ROY KAUFMAN, BEN'S DAD: The story of "Quirky" is really about a working mom who basically believes in investing in her children. And this was a 17, 18-year-old young man who came to his mother with an idea where I thought the two of them were completely out of their mind.
And he asked to put a second mortgage on the house, and at the time, it was probably half of the equity that was in the home for what looked like a good idea.
KAUFMAN: I was literally sitting in the back of math class, my senior year in high school, and trying to figure out a way to listen to the white iPod shuffle without my teacher realizing I wasn't listening to her.
MINDY KAUFMAN: So he had an idea, he came home with it on a piece of paper, on a napkin -- I don't know what it was on. I was like, great idea, develop it, do it. I gave him what to do and he did. I think he even made the part, the -- out of ribbons and tape measures and he made what he thought was this great idea.
KAUFMAN: So literally I went home, prototyped this product out of ribbon and gift wrap, and created a land yard headphone so the only distance I had to clear was from here to here.
It is at that point that I showed that prototype to my parents, convinced them that it was a good idea to remortgage their house and hand me the money it would take to go ahead and commercialize that product.
MINDY KAUFMAN: He made what he thought was this great idea. And I said, wow, it is a great idea. So then I said, well what good is it? He started doing the numbers. I'm a number person, and I made him do numbers.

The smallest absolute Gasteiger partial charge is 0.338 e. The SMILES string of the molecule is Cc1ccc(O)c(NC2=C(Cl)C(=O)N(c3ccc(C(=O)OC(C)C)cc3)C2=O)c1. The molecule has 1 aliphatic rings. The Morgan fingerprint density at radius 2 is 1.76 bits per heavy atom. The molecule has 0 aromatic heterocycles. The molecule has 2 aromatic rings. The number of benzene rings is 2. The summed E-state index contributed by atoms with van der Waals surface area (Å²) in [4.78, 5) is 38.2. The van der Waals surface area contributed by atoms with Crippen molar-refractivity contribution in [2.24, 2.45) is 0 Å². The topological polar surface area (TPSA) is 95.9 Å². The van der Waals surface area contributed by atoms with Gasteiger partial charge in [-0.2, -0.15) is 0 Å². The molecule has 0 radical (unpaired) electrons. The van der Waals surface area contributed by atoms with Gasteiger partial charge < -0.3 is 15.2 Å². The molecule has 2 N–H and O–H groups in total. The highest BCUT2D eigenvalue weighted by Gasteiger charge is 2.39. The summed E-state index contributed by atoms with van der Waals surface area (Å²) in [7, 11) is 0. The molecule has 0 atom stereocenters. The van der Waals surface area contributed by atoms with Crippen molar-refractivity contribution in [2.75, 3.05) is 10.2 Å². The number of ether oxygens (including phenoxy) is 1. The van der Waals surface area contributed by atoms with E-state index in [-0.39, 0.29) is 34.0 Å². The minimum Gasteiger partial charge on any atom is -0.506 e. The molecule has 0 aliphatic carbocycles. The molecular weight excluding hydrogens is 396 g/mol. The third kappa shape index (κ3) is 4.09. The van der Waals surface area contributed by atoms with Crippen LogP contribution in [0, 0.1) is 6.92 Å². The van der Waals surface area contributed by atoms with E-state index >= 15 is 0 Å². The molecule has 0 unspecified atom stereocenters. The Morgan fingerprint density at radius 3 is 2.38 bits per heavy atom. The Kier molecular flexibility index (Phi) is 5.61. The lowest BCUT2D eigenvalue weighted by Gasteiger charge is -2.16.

And he was -- do you know how many shuffles they sold and if you do the math and -- I said, OK, do the math. What is your sales projection, how much do you think it is going to cost, where are you going to make it, what is your gross profit margin. And I kept kicking back whatever he gave me and made him do better spreadsheets.
KAUFMAN: I did more diligence work for a product for my mother than I did for the top venture capital firms in the world. She made me do all sorts of spreadsheets.
What if you wind up with too much inventory, what if the tooling isn't right the first time, what's the difference between air freight and sea freight, and all these things as a 17-year-old that I had to try to figure out and model out for her?
MINDY KAUFMAN: I was, like, wow, on paper this really works. Let's do it. I really just said let's do it.
KAUFMAN: She put me through the wringer.
MINDY KAUFMAN: I just believed that it was something -- he was very -- he's very passionate, Benjamin. I mean, he is. He's very passionate. He believes in himself and I think the belief in himself and the confidence I think, you know, as parents, if you can give your children confidence, that's really all they need.